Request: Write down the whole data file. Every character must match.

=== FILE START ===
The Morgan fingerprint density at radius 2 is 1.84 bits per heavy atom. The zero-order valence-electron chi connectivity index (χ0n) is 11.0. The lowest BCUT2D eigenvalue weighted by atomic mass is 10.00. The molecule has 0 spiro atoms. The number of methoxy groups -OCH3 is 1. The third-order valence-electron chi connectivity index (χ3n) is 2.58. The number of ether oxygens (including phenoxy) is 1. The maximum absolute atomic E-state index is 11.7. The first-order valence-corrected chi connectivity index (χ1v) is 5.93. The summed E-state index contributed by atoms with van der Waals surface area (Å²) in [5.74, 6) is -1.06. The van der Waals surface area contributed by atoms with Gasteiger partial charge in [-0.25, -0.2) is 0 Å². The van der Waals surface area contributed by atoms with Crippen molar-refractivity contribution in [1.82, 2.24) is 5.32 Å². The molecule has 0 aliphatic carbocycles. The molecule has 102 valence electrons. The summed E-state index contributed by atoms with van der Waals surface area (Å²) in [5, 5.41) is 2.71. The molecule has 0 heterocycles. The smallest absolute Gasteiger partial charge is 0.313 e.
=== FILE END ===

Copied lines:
The Morgan fingerprint density at radius 2 is 1.84 bits per heavy atom. The zero-order valence-electron chi connectivity index (χ0n) is 11.0. The lowest BCUT2D eigenvalue weighted by atomic mass is 10.00. The molecule has 0 spiro atoms. The number of methoxy groups -OCH3 is 1. The third-order valence-electron chi connectivity index (χ3n) is 2.58. The number of ether oxygens (including phenoxy) is 1. The maximum absolute atomic E-state index is 11.7. The first-order valence-corrected chi connectivity index (χ1v) is 5.93. The summed E-state index contributed by atoms with van der Waals surface area (Å²) in [5.74, 6) is -1.06. The van der Waals surface area contributed by atoms with Gasteiger partial charge in [-0.25, -0.2) is 0 Å². The van der Waals surface area contributed by atoms with Crippen molar-refractivity contribution in [1.82, 2.24) is 5.32 Å². The molecule has 0 aliphatic carbocycles. The molecule has 102 valence electrons. The summed E-state index contributed by atoms with van der Waals surface area (Å²) in [5, 5.41) is 2.71. The molecule has 0 heterocycles. The smallest absolute Gasteiger partial charge is 0.313 e.